Saturday, August 29, 2015

Of Ferguson and Constitutional Theory // Mark Graber// Balkinization

Constitutional discourse today focuses on abstractions.  The Affordable Care Act is asserted to be an overreach because the "commerce clause" does not authorize the national government because "The individual mandate...does not regulate
existing commercial activity. It instead compels individuals to become active in commerce by purchasing a product, on the ground that their failure to do so affects interstate commerce." (C.J. Roberts -NFIB v. Sebelius)

Same sex marriage must be recognized because it is a matter of "liberty" (Justice Kennedy - Obergefell v. Hodges).

But there is another way to approach the entire problem: how can we assure the health of our people?  Will we advance the "pursuit of happiness" by allowing people to bond in marriage regardless of sex?  That approach is a functional constitutionalism - not one that seeks to limit government.

The abstract approach leads those who write about the constitution to pay little heed to the question: how can we improve the lives of the people? Mark Graber addresses the problem. - gwc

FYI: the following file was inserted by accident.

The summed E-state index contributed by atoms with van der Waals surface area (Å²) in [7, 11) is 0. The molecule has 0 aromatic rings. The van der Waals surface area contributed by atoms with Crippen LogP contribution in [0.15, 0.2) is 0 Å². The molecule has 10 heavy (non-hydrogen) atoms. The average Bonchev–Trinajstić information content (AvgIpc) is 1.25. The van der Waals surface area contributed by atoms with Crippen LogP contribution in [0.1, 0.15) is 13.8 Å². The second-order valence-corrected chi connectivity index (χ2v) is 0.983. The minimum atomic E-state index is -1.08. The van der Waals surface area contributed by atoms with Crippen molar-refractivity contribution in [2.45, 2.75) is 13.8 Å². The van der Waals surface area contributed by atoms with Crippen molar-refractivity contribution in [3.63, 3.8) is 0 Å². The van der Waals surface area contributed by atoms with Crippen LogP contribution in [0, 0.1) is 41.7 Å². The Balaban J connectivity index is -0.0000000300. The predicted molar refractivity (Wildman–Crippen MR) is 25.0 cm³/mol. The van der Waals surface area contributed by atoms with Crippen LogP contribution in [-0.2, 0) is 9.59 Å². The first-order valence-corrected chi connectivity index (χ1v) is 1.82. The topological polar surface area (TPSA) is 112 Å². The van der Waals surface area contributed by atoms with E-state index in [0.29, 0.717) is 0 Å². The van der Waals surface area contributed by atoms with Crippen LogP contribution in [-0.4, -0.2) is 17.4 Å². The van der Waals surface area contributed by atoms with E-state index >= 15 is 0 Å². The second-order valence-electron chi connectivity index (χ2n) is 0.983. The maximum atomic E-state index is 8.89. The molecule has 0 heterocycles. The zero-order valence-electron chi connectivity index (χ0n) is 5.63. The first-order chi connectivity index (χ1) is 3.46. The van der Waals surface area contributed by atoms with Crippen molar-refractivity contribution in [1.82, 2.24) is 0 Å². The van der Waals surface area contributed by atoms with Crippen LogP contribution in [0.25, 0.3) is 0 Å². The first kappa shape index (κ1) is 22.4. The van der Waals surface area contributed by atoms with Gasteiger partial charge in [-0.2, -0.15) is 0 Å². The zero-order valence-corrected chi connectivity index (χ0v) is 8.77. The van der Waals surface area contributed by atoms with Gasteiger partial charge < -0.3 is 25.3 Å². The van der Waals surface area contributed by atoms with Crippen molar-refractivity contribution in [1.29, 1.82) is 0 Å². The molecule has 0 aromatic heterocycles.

Balkinization: Of Ferguson and Constitutional Theory

by Mark Graber

***Perhaps constitutional theory is partly returning to its late eighteenth century roots. A good deal of scholarship suggests that the main impetus for the Constitution of 1789 was a sense among elites that they were losing in state politics. Nationalizing politics would greatly improve the chance that rights elites believed were fundamental (contracts) would be protected while throwing obstacles in the paths of rights (binding instructions) less affluent Americans wanted protected. The Constitution of 1868 had a different premise. The persons responsible for the Fourteenth Amendment were far more concerned with constructing a constitutional politics that would protect persons of color than with determining the best interpretation of equal protection of the law, a matter on which they disagreed. If the citizens of Ferguson, Missouri are to be restored to their central place in American constitutionalism, we need to think more about the constitutional questions concerning how a constitutional order can be constructed that treats all persons with equal concern and respect and less about the interpretive questions historically at the margins of the constitutional enterprise.

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